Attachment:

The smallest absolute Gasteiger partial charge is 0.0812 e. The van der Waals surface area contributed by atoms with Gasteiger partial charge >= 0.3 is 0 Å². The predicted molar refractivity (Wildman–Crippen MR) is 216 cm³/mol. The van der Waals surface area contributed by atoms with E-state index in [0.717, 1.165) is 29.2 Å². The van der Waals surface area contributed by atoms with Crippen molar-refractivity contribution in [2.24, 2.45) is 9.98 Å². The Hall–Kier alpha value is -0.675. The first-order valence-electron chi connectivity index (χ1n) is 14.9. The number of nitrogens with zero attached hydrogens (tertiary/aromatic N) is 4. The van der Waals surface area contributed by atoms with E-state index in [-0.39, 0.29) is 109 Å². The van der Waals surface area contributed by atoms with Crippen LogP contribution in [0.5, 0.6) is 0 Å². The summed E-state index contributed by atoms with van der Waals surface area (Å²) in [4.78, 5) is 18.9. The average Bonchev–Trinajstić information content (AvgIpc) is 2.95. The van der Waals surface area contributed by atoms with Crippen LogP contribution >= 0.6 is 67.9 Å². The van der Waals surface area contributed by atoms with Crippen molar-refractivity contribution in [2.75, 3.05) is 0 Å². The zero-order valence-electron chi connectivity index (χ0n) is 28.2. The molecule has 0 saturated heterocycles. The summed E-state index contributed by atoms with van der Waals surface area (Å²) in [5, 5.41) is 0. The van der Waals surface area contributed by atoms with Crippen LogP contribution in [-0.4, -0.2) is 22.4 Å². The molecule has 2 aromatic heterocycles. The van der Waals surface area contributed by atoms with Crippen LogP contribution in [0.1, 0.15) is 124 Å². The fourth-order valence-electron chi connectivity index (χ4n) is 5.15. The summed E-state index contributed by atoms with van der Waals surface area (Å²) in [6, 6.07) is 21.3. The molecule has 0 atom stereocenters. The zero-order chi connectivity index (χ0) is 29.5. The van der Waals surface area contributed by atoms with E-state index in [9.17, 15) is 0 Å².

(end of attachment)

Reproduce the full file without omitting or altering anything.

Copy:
The smallest absolute Gasteiger partial charge is 0.0812 e. The van der Waals surface area contributed by atoms with Gasteiger partial charge >= 0.3 is 0 Å². The predicted molar refractivity (Wildman–Crippen MR) is 216 cm³/mol. The van der Waals surface area contributed by atoms with E-state index in [0.717, 1.165) is 29.2 Å². The van der Waals surface area contributed by atoms with Crippen molar-refractivity contribution in [2.24, 2.45) is 9.98 Å². The Hall–Kier alpha value is -0.675. The first-order valence-electron chi connectivity index (χ1n) is 14.9. The number of nitrogens with zero attached hydrogens (tertiary/aromatic N) is 4. The van der Waals surface area contributed by atoms with E-state index in [-0.39, 0.29) is 109 Å². The van der Waals surface area contributed by atoms with Crippen LogP contribution in [0.5, 0.6) is 0 Å². The summed E-state index contributed by atoms with van der Waals surface area (Å²) in [4.78, 5) is 18.9. The average Bonchev–Trinajstić information content (AvgIpc) is 2.95. The van der Waals surface area contributed by atoms with Crippen LogP contribution >= 0.6 is 67.9 Å². The van der Waals surface area contributed by atoms with Crippen molar-refractivity contribution in [2.75, 3.05) is 0 Å². The zero-order valence-electron chi connectivity index (χ0n) is 28.2. The molecule has 0 saturated heterocycles. The summed E-state index contributed by atoms with van der Waals surface area (Å²) in [5, 5.41) is 0. The van der Waals surface area contributed by atoms with Crippen LogP contribution in [-0.4, -0.2) is 22.4 Å². The molecule has 2 aromatic heterocycles. The van der Waals surface area contributed by atoms with Crippen LogP contribution in [0.1, 0.15) is 124 Å². The fourth-order valence-electron chi connectivity index (χ4n) is 5.15. The summed E-state index contributed by atoms with van der Waals surface area (Å²) in [6, 6.07) is 21.3. The molecule has 0 atom stereocenters. The zero-order chi connectivity index (χ0) is 29.5. The van der Waals surface area contributed by atoms with E-state index in [9.17, 15) is 0 Å².